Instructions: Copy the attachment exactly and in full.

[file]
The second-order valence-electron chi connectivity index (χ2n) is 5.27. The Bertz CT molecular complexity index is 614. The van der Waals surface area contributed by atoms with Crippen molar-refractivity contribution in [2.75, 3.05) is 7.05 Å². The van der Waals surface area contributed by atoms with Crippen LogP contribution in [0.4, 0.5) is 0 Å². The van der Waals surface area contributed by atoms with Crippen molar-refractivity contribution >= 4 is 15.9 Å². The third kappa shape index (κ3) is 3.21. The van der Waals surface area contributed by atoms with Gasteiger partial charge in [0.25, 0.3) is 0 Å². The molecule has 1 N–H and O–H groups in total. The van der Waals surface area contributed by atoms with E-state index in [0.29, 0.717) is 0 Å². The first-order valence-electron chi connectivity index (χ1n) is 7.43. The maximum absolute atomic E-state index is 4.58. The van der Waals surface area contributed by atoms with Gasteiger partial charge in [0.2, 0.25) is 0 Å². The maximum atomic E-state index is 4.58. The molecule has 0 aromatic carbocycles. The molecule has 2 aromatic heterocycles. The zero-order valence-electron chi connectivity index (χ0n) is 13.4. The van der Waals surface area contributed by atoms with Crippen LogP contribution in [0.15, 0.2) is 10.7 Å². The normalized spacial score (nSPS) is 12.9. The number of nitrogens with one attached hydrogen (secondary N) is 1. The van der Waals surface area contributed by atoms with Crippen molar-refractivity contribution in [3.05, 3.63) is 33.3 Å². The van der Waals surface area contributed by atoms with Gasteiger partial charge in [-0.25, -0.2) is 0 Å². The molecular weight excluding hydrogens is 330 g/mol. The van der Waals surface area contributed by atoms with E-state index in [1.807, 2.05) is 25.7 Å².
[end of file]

The second-order valence-electron chi connectivity index (χ2n) is 5.27. The Bertz CT molecular complexity index is 614. The van der Waals surface area contributed by atoms with Crippen molar-refractivity contribution in [2.75, 3.05) is 7.05 Å². The van der Waals surface area contributed by atoms with Crippen LogP contribution in [0.4, 0.5) is 0 Å². The van der Waals surface area contributed by atoms with Crippen molar-refractivity contribution >= 4 is 15.9 Å². The third kappa shape index (κ3) is 3.21. The van der Waals surface area contributed by atoms with Gasteiger partial charge in [0.25, 0.3) is 0 Å². The molecule has 1 N–H and O–H groups in total. The van der Waals surface area contributed by atoms with E-state index in [0.29, 0.717) is 0 Å². The first-order valence-electron chi connectivity index (χ1n) is 7.43. The maximum absolute atomic E-state index is 4.58. The van der Waals surface area contributed by atoms with Gasteiger partial charge in [0.2, 0.25) is 0 Å². The maximum atomic E-state index is 4.58. The molecule has 0 aromatic carbocycles. The molecule has 2 aromatic heterocycles. The zero-order valence-electron chi connectivity index (χ0n) is 13.4. The van der Waals surface area contributed by atoms with Crippen LogP contribution in [0.15, 0.2) is 10.7 Å². The normalized spacial score (nSPS) is 12.9. The number of nitrogens with one attached hydrogen (secondary N) is 1. The van der Waals surface area contributed by atoms with Crippen molar-refractivity contribution in [3.05, 3.63) is 33.3 Å². The van der Waals surface area contributed by atoms with Gasteiger partial charge in [-0.25, -0.2) is 0 Å². The molecular weight excluding hydrogens is 330 g/mol. The van der Waals surface area contributed by atoms with E-state index in [1.807, 2.05) is 25.7 Å².